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As we exited a wooded area, we could see the finish, about a third of a mile away, around a long left curve, the crowd held back by barriers. I was ramping the pace up further and further, looking to win a mini race down the home straight, the runners around me no doubt doing the same. 150 meters to go and I passed our men’s team captain, not running due to injury, cheering us on. He urged me to beat the two runners in front. One of them was from Nottingham-based Holme Pierrepoint RC, of which my friend is a member, about five yards ahead. 100 meters to go. We were running at exactly the same pace. I was just behind him. An early sprint would give me the momentum and that’s just what I did. He tried to respond, but I passed him and the other runner from Tonbridge in a flat-out sprint for the line. I heard my chip being recorded as my foot landed on the mat and eased down to a walk as I went through the finish funnel.

It looked like I was the third Gosforth Harrier to finish. We shook hands and had a good laugh at what was left of my shorts. I greeted my London Marathon mate as well. He finished almost a minute ahead of me, having been level before my wobble. Several other Gosforth runners came home in quick succession and we congratulated each one before the cold started biting and we made our way up to the tent to get some warm clothes on. I finished in 1,225th position out of 2,328. That’s the 52nd percentile, better than the 61st percentile of the Northerns but just outside my target of finishing in the top half by about 33 seconds. As an experience, the running was excellent with so many different vests out there on the course. The bottlenecks almost have to be expected for a field so large, but it was only in two or three places. I was surprised at the lack of catering facilities and the late course changes and felt sorry for the poor ladies caught up in the men’s field. It’s due to be held at Harewood Hall near Leeds next year where the Northerns were held this year, so that will be easier for us to get to and is a definite in the calendar for next year.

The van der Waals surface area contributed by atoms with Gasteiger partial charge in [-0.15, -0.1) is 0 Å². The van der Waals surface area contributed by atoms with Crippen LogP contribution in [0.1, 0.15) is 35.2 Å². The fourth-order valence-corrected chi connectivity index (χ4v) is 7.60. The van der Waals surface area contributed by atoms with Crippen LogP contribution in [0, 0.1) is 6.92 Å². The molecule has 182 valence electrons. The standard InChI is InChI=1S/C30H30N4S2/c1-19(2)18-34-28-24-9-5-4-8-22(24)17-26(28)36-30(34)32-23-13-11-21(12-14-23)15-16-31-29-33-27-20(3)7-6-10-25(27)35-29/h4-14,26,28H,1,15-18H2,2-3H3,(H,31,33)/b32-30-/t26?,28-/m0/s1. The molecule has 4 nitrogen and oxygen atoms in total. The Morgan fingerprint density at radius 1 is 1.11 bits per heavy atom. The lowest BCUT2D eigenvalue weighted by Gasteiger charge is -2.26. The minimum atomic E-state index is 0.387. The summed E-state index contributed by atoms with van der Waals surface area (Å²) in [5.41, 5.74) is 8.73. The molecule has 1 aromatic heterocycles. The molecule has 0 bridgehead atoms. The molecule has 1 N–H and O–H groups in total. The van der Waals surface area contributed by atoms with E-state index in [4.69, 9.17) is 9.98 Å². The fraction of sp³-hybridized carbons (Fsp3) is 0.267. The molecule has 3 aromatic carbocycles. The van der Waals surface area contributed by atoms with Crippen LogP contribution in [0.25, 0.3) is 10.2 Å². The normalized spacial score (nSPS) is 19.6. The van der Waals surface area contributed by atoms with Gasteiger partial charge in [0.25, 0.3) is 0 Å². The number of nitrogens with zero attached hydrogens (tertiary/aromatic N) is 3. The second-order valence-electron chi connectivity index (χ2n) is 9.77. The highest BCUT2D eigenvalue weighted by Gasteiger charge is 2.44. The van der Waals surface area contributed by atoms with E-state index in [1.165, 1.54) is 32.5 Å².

Next up is the last cross-country of the season and the climax to the NorthEast Harrier League in Alnwick. A sixth place team finish or better will give us the Division 2 title, and promotion, regardless of what the other teams do. All eyes on that now. And with the weather forecast for the next few days to be snow, snow and more snow, I honestly cannot wait!